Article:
A harp is a chordophone. The vibration of strings echoes in the sound box and makes the sound. There are three basic forms of harp: bowed, angle, and frame. On all three forms the strings run, at an angle, between the neck and the resonator (or body). The strings, neck and resonator roughly describe a triangle. The bowed harp has a neck that is a curved extension of the resonator. This is the oldest form and is believed to have developed from a musical bow. Ornate and simple bow harps were depicted in wall paintings of ancient Egypt and Sumeria from 3000 BC. The angle harp has a neck that is a separate piece attached to the resonator. This form is most likely derived form Persia and was known in Egypt ca. 2000 BC. In Babylonian carvings these angle harps are shown being played with the neck pointing down. The frame harp has the resonator, neck, and an arm connecting the end of the neck to the opposite end of the resonator. Our Celtic rosewood harps are frame harps. This form originated in the Medieval Period. With only slight modification in style, the Celtic harp has not changed significantly in over a thousand years.
Our Celtic Harps
Our harps have decorated rosewood frames & mahogany plywood soundboards. We offer a one-year warranty on the frame and 5 years on the soundboard (except on kits). Sharpening levers are not on strings shorter than 6". All instruments come with a tuning tool. All Celtic harps come with an extra set of strings and are color coded; red for "C" and blue for "F". New harps normally need to be tuned several times before they are functional. The more they are tuned and the older they are, the brighter the sound becomes.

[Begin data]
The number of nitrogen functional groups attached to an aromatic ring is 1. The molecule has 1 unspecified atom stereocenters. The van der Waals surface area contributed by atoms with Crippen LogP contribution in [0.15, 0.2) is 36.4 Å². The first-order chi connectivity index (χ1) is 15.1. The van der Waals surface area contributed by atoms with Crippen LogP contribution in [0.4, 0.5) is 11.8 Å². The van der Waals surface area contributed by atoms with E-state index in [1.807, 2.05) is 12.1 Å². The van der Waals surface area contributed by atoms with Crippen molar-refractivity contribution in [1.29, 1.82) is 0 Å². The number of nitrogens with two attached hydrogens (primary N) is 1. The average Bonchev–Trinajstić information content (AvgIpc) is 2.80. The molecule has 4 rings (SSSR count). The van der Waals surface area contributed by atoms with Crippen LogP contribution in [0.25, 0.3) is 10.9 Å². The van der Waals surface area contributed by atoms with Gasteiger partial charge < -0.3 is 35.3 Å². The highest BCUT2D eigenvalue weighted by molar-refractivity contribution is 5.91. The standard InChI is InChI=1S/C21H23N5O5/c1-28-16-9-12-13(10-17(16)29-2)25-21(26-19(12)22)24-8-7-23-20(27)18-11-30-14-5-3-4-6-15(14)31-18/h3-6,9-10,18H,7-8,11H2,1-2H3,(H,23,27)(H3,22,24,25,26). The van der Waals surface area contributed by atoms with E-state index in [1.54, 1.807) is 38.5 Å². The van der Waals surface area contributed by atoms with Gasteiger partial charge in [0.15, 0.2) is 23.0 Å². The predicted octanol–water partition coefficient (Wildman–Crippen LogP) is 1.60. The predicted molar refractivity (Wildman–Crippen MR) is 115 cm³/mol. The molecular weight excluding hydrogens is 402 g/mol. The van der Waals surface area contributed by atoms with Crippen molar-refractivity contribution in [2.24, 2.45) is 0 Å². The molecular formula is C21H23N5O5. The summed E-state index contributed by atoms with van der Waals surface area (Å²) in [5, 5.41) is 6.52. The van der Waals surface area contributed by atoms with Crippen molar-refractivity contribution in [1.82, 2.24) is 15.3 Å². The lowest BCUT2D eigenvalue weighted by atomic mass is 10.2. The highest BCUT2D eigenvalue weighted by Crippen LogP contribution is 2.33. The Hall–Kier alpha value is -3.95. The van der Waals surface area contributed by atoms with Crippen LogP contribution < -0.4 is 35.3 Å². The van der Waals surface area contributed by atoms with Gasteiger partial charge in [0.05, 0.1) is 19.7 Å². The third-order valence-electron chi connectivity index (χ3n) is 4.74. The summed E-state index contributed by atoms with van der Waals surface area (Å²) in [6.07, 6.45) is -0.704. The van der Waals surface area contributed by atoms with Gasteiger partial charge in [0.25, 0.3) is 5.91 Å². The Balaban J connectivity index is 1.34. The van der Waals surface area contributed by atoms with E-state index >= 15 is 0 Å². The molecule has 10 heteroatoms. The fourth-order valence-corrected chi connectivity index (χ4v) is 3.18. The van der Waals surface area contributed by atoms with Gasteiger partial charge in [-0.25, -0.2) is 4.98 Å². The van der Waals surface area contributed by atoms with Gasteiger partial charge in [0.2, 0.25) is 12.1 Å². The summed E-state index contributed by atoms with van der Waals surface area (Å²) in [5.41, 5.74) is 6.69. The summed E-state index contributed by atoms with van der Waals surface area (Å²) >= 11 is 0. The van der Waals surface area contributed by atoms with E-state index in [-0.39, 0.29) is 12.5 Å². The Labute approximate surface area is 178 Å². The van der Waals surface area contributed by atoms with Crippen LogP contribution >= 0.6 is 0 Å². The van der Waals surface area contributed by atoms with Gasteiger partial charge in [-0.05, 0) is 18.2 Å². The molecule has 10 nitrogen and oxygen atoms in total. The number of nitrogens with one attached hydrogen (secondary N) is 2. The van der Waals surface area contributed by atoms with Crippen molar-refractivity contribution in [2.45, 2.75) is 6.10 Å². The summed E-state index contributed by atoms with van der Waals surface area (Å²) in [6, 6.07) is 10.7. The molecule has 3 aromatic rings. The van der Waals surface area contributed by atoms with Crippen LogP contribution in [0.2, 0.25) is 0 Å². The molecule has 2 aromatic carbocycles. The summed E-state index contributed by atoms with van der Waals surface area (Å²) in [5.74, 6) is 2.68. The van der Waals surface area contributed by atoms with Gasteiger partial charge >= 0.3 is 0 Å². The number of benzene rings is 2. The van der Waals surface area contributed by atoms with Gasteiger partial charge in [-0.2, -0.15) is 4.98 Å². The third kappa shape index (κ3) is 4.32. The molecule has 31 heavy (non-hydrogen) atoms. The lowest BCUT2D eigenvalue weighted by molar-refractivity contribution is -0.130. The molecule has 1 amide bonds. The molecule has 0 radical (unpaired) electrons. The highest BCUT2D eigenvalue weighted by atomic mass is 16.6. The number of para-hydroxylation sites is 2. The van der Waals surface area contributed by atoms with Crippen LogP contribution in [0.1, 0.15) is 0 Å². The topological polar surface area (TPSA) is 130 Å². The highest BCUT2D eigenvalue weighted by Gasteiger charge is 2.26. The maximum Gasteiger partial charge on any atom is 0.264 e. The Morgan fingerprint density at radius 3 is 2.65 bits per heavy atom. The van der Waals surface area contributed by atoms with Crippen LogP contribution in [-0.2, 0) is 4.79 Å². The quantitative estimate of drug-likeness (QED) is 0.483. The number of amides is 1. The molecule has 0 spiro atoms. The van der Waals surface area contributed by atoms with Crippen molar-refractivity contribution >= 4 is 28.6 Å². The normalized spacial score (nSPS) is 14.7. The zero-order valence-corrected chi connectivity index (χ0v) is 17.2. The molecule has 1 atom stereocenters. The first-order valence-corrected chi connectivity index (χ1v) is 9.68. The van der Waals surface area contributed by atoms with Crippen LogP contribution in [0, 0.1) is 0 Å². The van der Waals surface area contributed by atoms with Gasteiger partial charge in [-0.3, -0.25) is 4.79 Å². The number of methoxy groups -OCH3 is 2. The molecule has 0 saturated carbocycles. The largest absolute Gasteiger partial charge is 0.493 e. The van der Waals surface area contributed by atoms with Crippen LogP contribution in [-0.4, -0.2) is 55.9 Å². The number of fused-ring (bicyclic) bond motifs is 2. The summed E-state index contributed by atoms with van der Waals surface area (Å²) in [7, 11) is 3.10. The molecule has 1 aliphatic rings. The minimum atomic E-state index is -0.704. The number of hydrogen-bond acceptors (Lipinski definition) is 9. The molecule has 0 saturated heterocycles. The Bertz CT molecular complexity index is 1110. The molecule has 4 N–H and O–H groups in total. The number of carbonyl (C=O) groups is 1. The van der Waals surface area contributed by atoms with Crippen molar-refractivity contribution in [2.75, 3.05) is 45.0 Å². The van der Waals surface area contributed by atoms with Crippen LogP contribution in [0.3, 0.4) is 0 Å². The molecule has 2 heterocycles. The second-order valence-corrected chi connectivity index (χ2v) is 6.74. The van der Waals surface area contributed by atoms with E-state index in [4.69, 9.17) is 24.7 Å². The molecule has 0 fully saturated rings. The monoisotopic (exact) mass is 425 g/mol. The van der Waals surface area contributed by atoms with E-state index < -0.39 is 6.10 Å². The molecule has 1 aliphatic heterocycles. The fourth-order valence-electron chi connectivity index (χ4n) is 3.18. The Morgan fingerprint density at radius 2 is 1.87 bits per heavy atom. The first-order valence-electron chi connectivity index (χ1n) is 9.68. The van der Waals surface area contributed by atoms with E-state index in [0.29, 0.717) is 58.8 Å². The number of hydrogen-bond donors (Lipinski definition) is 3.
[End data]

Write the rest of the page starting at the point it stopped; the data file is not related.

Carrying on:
Our harps are made in our facilities in Pakistan. The nylon strings are made in the USA by DuPont. Pakistan has this beautiful wood in the rosewood family called sheesham delbergia. It is easily machined and is very forgiving in various weather conditions. It rarely ever cracks, except when thrown by package delivery carriers!!!
DulcimerShofar offers six styles and sizes of Celtic harps. The sound quality of our rosewood harps offers an unsurpassed value. Each of our six styles of rosewood harp is richly adorned with carvings and inlays. The mahogany soundboard and backboard compliment the natural hues of the rosewood. The soundboard is constructed of mahogany plywood for added strength. Our soundboards carry a five-year warranty and there is a one-year warranty on the frames. Each Harp is shipped with a tuning tool and one replacement set of strings. Optional cases and instructional material are available.
Description Of Celtic Harps
The Lily harp is our only harp that is not intended for true musical play. It is a beautiful harp perfectly suited for home décor. You can achieve limited tunes from this harp. It has 8 strings and one full octave. This harps includes a tuning tool.